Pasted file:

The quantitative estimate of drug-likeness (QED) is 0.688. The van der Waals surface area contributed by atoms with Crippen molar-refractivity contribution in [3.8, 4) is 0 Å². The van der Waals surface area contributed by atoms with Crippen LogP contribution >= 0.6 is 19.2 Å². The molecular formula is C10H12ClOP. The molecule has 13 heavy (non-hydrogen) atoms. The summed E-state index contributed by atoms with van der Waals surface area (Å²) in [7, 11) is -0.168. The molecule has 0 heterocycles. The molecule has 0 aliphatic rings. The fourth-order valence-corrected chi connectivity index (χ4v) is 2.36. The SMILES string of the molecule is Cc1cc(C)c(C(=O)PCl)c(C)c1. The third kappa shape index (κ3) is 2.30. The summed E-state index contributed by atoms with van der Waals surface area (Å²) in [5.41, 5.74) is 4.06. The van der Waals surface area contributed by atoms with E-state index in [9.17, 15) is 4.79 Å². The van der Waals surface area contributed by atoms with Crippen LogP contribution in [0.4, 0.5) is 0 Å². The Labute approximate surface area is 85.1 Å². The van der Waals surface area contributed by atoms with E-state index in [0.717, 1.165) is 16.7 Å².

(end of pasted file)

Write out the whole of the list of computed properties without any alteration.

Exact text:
The quantitative estimate of drug-likeness (QED) is 0.688. The van der Waals surface area contributed by atoms with Crippen molar-refractivity contribution in [3.8, 4) is 0 Å². The van der Waals surface area contributed by atoms with Crippen LogP contribution >= 0.6 is 19.2 Å². The molecular formula is C10H12ClOP. The molecule has 13 heavy (non-hydrogen) atoms. The summed E-state index contributed by atoms with van der Waals surface area (Å²) in [7, 11) is -0.168. The molecule has 0 heterocycles. The molecule has 0 aliphatic rings. The fourth-order valence-corrected chi connectivity index (χ4v) is 2.36. The SMILES string of the molecule is Cc1cc(C)c(C(=O)PCl)c(C)c1. The third kappa shape index (κ3) is 2.30. The summed E-state index contributed by atoms with van der Waals surface area (Å²) in [5.41, 5.74) is 4.06. The van der Waals surface area contributed by atoms with E-state index in [9.17, 15) is 4.79 Å². The van der Waals surface area contributed by atoms with Crippen LogP contribution in [0.4, 0.5) is 0 Å². The Labute approximate surface area is 85.1 Å². The van der Waals surface area contributed by atoms with E-state index in [0.717, 1.165) is 16.7 Å².